I received a tattered paperback booklet, more than 100 years old, from Ron Martin of Arlington Heights, Ill. Martin found the booklet, which was published in 1886, in a box of old papers. It has one of those blockbuster titles typical of that era:

"Index Register to Next-of-Kin, Heirs-at-Law, Legatees, &c., &c., Containing the Names of persons Deceased, whose Next-of-Kin, Heirs-at-Law, and Personal Representatives are Wanted. Also, Persons Who Have Been Advertised For, to Claim Vast Sums of MONEY AND PROPERTY, in Great Britain and all Parts of the World Since 1650, Together with Amusing Anecdotes on Extraordinary Windfalls, Curious Wills, Misers, Missing Relatives, Foreign Intestates, Etc."There's more, but you get the idea. Most of the book contains alphabetical lists of surnames of people with rights to money or property. Readers were encouraged to send the publishers - the British-American Claim Agency - a fee in order to receive specific information about their possible winnings.

It's like those tokens and stickers you're supposed to mail back to sweepstakes in order to see if you've won anything besides discount magazine subscriptions. All the booklet needs to be updated is a line like "You May Already Be a Winner" plus a picture of Ed McMahon. For example, take this century-old account of how someone got lucky:

"The wife of an engine-driver on the London and Southwestern Railway last week came into possession of a legacy of 17,000 pounds from a source from which not a penny was expected. The lucky man sent in his resignation, and on Saturday took his last drive between Salisbury and Exeter and back, and was warmly congratulated on his good luck."

Except for the chauvinistic notion that the husband, not the wife, got the windfall, this, like hundreds of other anecdotes in the booklet, resembles testimonials accompanying modern sweepstake mailings. The old paperback even has "UNCLAIMED MONEY" printed diagonally in large type across the cover.

Usually, there's a clear suggestion that the fairy-tale winners were common people:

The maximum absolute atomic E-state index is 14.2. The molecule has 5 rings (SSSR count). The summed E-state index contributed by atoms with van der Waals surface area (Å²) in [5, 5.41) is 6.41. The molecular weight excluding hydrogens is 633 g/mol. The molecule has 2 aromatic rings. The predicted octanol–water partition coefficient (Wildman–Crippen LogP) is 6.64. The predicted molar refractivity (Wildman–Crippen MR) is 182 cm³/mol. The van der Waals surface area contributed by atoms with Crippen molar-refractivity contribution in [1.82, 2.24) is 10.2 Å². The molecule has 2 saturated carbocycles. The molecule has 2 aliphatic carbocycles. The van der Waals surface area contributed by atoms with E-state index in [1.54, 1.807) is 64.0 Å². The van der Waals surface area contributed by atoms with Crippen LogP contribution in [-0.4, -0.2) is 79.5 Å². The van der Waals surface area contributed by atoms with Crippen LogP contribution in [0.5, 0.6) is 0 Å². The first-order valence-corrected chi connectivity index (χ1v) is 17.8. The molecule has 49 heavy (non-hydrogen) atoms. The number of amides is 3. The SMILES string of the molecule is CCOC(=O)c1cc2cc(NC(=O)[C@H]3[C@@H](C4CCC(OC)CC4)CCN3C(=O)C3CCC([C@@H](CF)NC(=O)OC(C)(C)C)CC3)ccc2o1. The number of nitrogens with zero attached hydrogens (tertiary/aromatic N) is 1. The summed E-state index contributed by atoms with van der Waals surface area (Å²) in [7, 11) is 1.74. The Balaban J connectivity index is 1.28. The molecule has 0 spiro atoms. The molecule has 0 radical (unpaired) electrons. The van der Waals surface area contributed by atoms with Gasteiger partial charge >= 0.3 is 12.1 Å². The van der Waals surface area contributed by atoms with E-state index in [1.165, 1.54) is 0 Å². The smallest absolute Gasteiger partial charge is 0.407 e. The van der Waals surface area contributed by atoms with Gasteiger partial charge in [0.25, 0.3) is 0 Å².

"Information has been received at Portsmouth to the effect that three persons in that town and one in Australia have come in for a fourth share of a quarter of a million which has been for years lying in Chancery. One of the prospective recipients has been for some time in the workhouse."

The modern theme, "You can't win if you don't enter," appears in the old booklet as, "You can't inherit unless you're located":

"Benjamin Walter Roper, a medical man, died in the utmost poverty in one of the most squalid slums of Nottingham. At Wakefield, only a few hour's journey away, a legacy of 2,000 pounds and an annuity of 300 pounds had been awaiting him for some time, but his whereabouts were unknown. No tricks of that scurvy jade, Fate, could be unkinder than this."

Besides hundreds of success and near-success stories - usually, like folk legends, concerning unnamed people - the booklet describes many who died in abject circumstances but were found to have been hoarding great riches. Other tales tell of eccentric provisions of wills and of missing persons being sought via classified advertisements in order to receive their inheritances.

The sample ads quoted usually contain the phrase, "He will learn something to his advantage."

The booklet's most dramatic stories tell of amazing occurrences related to the surprise legacies. For example, one poor illiterate young man was said to have been so overcome when he learned of his inheritance that he lost his speech entirely.

Another British lad was tracked down by the gentleman for whom he once merely opened a gate, and in thanks he was given "a large legacy." A Birmingham journeyman carpenter who saved a rich gentleman from drowning, though he himself could not swim, went "from extreme poverty to comparative wealth."

The booklet is great reading - something I can't say for most sweepstakes announcements - even though, sad to say, there's no "Brunvand" among the listings.- "Curses! Broiled Again," Jan Harold Brunvand's fourth collection of urban legends, is now available in paperback from Norton. Send your questions and urban legends to him in care of the Deseret News.